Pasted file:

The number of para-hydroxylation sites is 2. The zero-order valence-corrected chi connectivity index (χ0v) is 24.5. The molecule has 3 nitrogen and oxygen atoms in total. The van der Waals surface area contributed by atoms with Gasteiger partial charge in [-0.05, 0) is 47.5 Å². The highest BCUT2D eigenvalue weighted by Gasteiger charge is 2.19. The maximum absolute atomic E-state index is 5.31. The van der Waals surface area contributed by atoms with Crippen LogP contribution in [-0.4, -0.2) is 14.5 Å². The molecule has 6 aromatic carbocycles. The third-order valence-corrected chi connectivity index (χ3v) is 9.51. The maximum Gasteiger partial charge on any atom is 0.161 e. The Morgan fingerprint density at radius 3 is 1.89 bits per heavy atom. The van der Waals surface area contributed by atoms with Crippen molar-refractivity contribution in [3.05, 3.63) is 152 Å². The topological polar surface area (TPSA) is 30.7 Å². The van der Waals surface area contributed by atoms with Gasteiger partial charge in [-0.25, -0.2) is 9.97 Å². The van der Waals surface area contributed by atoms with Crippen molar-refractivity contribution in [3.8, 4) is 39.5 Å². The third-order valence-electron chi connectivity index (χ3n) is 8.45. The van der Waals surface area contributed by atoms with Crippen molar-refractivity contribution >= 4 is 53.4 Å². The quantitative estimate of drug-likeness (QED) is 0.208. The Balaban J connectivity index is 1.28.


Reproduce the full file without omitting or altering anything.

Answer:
The number of para-hydroxylation sites is 2. The zero-order valence-corrected chi connectivity index (χ0v) is 24.5. The molecule has 3 nitrogen and oxygen atoms in total. The van der Waals surface area contributed by atoms with Gasteiger partial charge in [-0.05, 0) is 47.5 Å². The highest BCUT2D eigenvalue weighted by Gasteiger charge is 2.19. The maximum absolute atomic E-state index is 5.31. The van der Waals surface area contributed by atoms with Crippen LogP contribution in [-0.4, -0.2) is 14.5 Å². The molecule has 6 aromatic carbocycles. The third-order valence-corrected chi connectivity index (χ3v) is 9.51. The maximum Gasteiger partial charge on any atom is 0.161 e. The Morgan fingerprint density at radius 3 is 1.89 bits per heavy atom. The van der Waals surface area contributed by atoms with Crippen molar-refractivity contribution in [3.05, 3.63) is 152 Å². The topological polar surface area (TPSA) is 30.7 Å². The van der Waals surface area contributed by atoms with Gasteiger partial charge in [-0.25, -0.2) is 9.97 Å². The van der Waals surface area contributed by atoms with Crippen molar-refractivity contribution in [3.8, 4) is 39.5 Å². The third-order valence-electron chi connectivity index (χ3n) is 8.45. The van der Waals surface area contributed by atoms with Crippen molar-refractivity contribution >= 4 is 53.4 Å². The quantitative estimate of drug-likeness (QED) is 0.208. The Balaban J connectivity index is 1.28.